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How to Fail at Almost Everything and Still Win Big

Kind of the Story of My Life

By Scott Adams
12-minute read
Audio available
How to Fail at Almost Everything and Still Win Big: Kind of the Story of My Life by Scott Adams

How to Fail at Almost Everything and Still Win Big (2013) is a grab bag of life and career advice from the creator of Dilbert, the popular comic strip. Scott Adams explains how he succeeded as a cartoonist and businessman, not despite his failures, but because of them. He also shares his secrets for maintaining high energy levels and using them to fuel a life of constant learning and improvement.

  • Exhausted people looking to raise their energy levels
  • Anyone thinking of changing their perspectives on failure
  • Entrepreneurs seeking motivation and guidance

Scott Adams is the creator of Dilbert, a famous comic strip showcasing humorous aspects of office life. It has been published all over the world and in countless newspapers. He is also an author of many books, including the New York Times best seller Win Bigly.

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How to Fail at Almost Everything and Still Win Big

Kind of the Story of My Life

By Scott Adams
  • Read in 12 minutes
  • Audio & text available
  • Contains 7 key ideas
How to Fail at Almost Everything and Still Win Big: Kind of the Story of My Life by Scott Adams
Synopsis

How to Fail at Almost Everything and Still Win Big (2013) is a grab bag of life and career advice from the creator of Dilbert, the popular comic strip. Scott Adams explains how he succeeded as a cartoonist and businessman, not despite his failures, but because of them. He also shares his secrets for maintaining high energy levels and using them to fuel a life of constant learning and improvement.

Key idea 1 of 7

Create systems instead of setting goals.

Walk into a bookstore, find the self-help section and flip open a book. Nine times out of ten, you’ll encounter page upon page of upbeat prose extolling the life-changing benefits of setting clear goals.

But this praise is slightly misplaced, because goals, no matter how clear, have two problems: they’re future-oriented, and they’re overly specific.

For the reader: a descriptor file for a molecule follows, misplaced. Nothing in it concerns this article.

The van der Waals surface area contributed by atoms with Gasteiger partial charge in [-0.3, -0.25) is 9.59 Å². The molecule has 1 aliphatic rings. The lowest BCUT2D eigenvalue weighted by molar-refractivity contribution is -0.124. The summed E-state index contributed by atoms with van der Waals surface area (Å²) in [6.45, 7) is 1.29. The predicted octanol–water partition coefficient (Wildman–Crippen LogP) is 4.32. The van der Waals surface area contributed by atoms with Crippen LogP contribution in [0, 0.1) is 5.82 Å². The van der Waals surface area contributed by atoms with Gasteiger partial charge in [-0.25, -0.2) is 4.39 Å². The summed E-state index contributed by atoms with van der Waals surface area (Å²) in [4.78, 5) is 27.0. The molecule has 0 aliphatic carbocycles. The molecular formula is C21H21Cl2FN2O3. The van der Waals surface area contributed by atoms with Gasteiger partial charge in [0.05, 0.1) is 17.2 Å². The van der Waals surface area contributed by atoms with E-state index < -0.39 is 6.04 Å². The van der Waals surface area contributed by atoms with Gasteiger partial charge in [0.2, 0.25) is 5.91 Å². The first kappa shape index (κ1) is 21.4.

Let’s start with the temporal trouble. All goals are situated in the future, but in order to achieve them, you must do work in the present. And when you begin working toward a goal, you usually won’t see immediate results. This can be frustrating and discouraging.

That’s why the author prefers systems, which are firmly grounded in the present. Unlike goals, systems are focused on the here and now and can be worked into your daily life, meaning that you can get daily pleasure from successfully operating them.

Adams learned about systems by chance. On a flight, he was once seated next to a man who explained how systems had transformed him from an employee to a CEO. His system was simple: keep moving from job to job, always looking for something better. Even though he didn't have a clear end-goal in mind, this system allowed him to accumulate so much know-how that he ended up in the CEO’s chair.

Systems also trump goals because they’re nonspecific.

The specificity of goals often creates an illusion of failure. People tend to feel that, if they don’t accomplish exactly what they set out to do, they haven’t accomplished anything.

For instance, say you want to lose 20 pounds before Valentine’s Day. This is a laudable goal, but it’s got some inherent issues. First, you’ll only get to celebrate when you achieve it; and second, if you fall one pound short, you’ve failed.

It’d be wiser to set up a system – say, to commit to exercising every day, whether for five minutes or half an hour. This way, you’ll establish a habit and have an easier time staying motivated.

This is what the author did as a young man. Whether writing or drawing or whatever it might have been, he’d create a system to produce and replicate material that people were receptive to, without a clear end-goal in mind.

And this was a clever move. Considering the number of jobs and projects he abandoned before creating his hit comic strip Dilbert, he probably would have felt like a total failure had he set his sights on one particular goal.

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